TOBA March Member of the Month

0
9


Friends and family are the name of the game for Brian Burns’ Mount Joy Stables. He named his first purchase after his own father—and promptly achieved graded success. More recently, Burns partnered with his longtime friends, the McLeans of Crestwood Farm, to breed Got Stormy. That multimillionaire mare made her six-year-old debut on February 27, capturing the Honey Fox Stakes (G3T).

Burns is savoring life. Last year, after a riding accident, he fractured 11 ribs, punctured a lung, and went into septic shock; while in the hospital, was pronounced dead for two hours. “The doctors said they’d done everything they could,” he recalled. “They were calling Jan, my wife, to turn the machine off.” Suddenly, Burns’ blood pressure came back and he, quite literally, came back to life. Nine days later, he went home; today, despite displaced ribs, he’s thriving.

Burns’ interest in horses came from his father, Jimmy. “My father came from Ireland and, being Irish, made me love the horses,” he explained. “I was raised in New York and we used to go to Belmont Racetrack on Saturday mornings. Never went to the races—not once—but we’d go in the morning to watch the horses work, because he said, ‘This is the greatest animal. They give you everything they got. It might not be enough, but they give you everything they got.’” 

Father and son planned to buy a horse, but Jimmy died before the dream could become a reality. To honor Jimmy’s memory, Burns’ wife and mother persuaded him to purchase a Thoroughbred; Burns attended the March 1991 Ocala Breeders’ Sale of Two-Year-Olds in Training, buying a colt for $20,00 with bloodstock agent Chuck Calvin. He named the horse after his father, who, when called Mr. Burns, would always reply, “The name’s Jimmy.” The Name’s Jimmy won the 1992 Will Rogers Handicap (G3T) and American Derby (G2T).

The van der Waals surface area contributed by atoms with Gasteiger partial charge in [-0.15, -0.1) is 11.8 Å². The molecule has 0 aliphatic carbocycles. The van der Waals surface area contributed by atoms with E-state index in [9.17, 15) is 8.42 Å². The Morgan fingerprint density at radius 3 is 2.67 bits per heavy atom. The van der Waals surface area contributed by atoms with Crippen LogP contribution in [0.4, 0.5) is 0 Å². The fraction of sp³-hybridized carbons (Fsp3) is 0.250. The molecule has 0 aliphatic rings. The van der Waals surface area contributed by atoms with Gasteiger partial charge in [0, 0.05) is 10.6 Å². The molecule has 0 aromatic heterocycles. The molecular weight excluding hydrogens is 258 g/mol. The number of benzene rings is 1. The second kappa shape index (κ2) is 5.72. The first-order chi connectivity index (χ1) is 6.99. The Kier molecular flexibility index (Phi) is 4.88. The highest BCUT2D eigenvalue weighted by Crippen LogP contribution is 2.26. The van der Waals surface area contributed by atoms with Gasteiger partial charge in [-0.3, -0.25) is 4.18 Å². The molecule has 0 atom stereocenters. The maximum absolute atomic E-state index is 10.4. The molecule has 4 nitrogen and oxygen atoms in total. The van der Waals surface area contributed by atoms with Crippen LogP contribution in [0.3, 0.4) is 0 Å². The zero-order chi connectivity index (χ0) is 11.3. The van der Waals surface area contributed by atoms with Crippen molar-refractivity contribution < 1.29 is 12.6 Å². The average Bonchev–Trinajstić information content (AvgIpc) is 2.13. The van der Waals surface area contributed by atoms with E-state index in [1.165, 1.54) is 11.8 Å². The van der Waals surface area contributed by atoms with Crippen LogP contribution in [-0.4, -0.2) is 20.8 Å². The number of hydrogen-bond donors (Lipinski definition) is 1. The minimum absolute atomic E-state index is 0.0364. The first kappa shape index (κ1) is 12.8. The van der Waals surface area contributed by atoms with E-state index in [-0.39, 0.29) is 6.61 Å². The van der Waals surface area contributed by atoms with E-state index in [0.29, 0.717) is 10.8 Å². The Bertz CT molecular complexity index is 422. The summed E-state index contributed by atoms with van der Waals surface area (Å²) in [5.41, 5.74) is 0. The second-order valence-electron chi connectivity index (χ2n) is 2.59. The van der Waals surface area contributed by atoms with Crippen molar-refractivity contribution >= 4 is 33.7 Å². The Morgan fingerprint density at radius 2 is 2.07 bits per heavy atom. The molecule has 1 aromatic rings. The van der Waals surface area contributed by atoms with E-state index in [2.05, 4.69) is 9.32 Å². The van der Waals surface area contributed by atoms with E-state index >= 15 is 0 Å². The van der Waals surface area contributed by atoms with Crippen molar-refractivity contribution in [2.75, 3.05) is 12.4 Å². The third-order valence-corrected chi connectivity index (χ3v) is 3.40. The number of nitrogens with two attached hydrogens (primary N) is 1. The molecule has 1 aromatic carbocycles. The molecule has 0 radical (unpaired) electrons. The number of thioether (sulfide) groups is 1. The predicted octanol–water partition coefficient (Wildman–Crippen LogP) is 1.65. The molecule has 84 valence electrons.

At the 1994 Keeneland September Yearling sale, Burns bought a Known Fact filly from Nuckols Farm for $18,000. She was so crooked, her legs paddling as she walked, that Burns named her Twin Propellers. Winner of the 1996 Thelma Stakes, “Twinnie” didn’t pass on her conformation, but she did pass on her heart. Her French Deputy filly Air France produced two graded stakes winners: 2011 Sanford Stakes (G2) victor Overdriven (by Tale of the Cat ) and Smooth Air (by Smooth Jazz). Second to Big Brown  in the 2008 Florida Derby (G1), Smooth Air ran eleventh in the Kentucky Derby Presented by Yum! Brands (G1) before tallying the Ohio Derby (G2), adding the Gulfstream Park Handicap (G2) at four. Both “Jimmy” and Smooth Air wound up at Michael Blowen’s Old Friends Equine retirement facility.

Burns boards his 58 broodmares at Crestwood. “We got in the game to breed to sell to pay for the racing, to be honest,” he said, “and if they didn’t get the price that we wanted, we’d race the horses. And in fact, one horse, Predawn Raid, nobody would give me a thousand for him and he won the [2003] Fred [W.] Hooper [Handicap], which was a grade three.”

Air France also foaled Mount Joy homebred Super Phoebe (by Malabar Gold). “What happened was, when Super Phoebe was born, I put her in the ring and she went to Puerto Rico and she won nine races there,” said Burns. “So, I got in touch with the owner there and brought her back into the United States and I bred her, and she kept having small foals, which is common in her family.” Bred this March to Nyquist , she has a Bolt d’Oro  yearling colt and two-year-old Mohaymen  colt.

Super Phoebe produced a filly by Crestwood’s Get Stormy  in 2015. Named Got Stormy, she has won 11 of 27 starts and earned $2,096,553. In the 2019 Fourstardave Handicap (G1T), she beat the boys, setting a new mile course record at Saratoga, and finished second in the TVG Breeders’ Cup Mile (G1T). 

“Twinnie”’s descendants still populate Burns’ broodmare band. “Pope [McLean] and I firmly believe it’s the female families that make racehorses,” he mused, “and when you’re lucky enough…if it’s a boy, it’d go in the ring; colts, I’d sell, but the girls from the family, they stay with me now. Because of my age, I’d phased down from that. We were breeding 50 babies a year, going to all these stallions, picking the matings, and everything. Now, we want to try one more time to get to the big dance.”



Source link

LEAVE A REPLY

Please enter your comment!
Please enter your name here